Inference in dynamic discrete choice problems under local misspecification

Federico A. Bugni, Takuya Ura

Research output: Contribution to journalArticlepeer-review

4 Scopus citations


Single-agent dynamic discrete choice models are typically estimated using heavily parametrized econometric frameworks, making them susceptible to model misspecification. This paper investigates how misspecification affects the results of inference in these models. Specifically, we consider a local misspecification framework in which specification errors are assumed to vanish at an arbitrary and unknown rate with the sample size. Relative to global misspecification, the local misspecification analysis has two important advantages. First, it yields tractable and general results. Second, it allows us to focus on parameters with structural interpretation, instead of “pseudo-true” parameters. We consider a general class of two-step estimators based on the K-stage sequential policy function iteration algorithm, where K denotes the number of iterations employed in the estimation. This class includes Hotz and Miller ()'s conditional choice probability estimator, Aguirregabiria and Mira ()'s pseudo-likelihood estimator, and Pesendorfer and Schmidt-Dengler ()'s asymptotic least squares estimator. We show that local misspecification can affect the asymptotic distribution and even the rate of convergence of these estimators. In principle, one might expect that the effect of the local misspecification could change with the number of iterations K. One of our main findings is that this is not the case, that is, the effect of local misspecification is invariant to K. In practice, this means that researchers cannot eliminate or even alleviate problems of model misspecification by choosing K.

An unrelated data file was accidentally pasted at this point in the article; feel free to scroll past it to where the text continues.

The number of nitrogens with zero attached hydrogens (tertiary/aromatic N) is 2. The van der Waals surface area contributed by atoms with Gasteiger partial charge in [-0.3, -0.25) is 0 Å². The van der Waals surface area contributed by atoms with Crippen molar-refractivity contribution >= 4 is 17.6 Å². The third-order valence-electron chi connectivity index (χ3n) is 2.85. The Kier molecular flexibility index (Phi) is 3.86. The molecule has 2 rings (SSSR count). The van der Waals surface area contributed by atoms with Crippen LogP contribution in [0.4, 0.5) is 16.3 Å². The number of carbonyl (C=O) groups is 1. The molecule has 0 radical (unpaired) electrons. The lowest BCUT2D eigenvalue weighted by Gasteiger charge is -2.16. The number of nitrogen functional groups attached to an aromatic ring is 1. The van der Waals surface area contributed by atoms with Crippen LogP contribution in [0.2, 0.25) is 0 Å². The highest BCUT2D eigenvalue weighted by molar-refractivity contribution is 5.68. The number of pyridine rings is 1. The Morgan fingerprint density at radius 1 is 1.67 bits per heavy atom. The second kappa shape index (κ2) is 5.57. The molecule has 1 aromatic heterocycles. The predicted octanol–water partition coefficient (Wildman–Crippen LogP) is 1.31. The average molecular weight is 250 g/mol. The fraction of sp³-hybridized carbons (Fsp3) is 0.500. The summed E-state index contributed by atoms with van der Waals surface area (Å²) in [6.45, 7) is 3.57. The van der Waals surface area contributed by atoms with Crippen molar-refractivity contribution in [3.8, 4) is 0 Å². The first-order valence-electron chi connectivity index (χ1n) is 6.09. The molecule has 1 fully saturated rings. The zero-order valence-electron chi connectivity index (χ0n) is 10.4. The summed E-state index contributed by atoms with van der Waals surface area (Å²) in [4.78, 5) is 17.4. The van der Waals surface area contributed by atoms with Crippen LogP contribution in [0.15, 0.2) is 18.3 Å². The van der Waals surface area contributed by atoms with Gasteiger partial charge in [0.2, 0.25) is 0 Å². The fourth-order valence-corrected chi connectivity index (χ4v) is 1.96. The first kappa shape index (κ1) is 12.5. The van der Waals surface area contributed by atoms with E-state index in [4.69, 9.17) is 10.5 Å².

Original languageEnglish (US)
Pages (from-to)67-103
Number of pages37
JournalQuantitative Economics
Issue number1
StatePublished - Jan 2019


  • C13
  • C61
  • C73
  • Single-agent dynamic discrete choice models
  • estimation
  • inference
  • local misspecification
  • misspecification

ASJC Scopus subject areas

  • Economics and Econometrics


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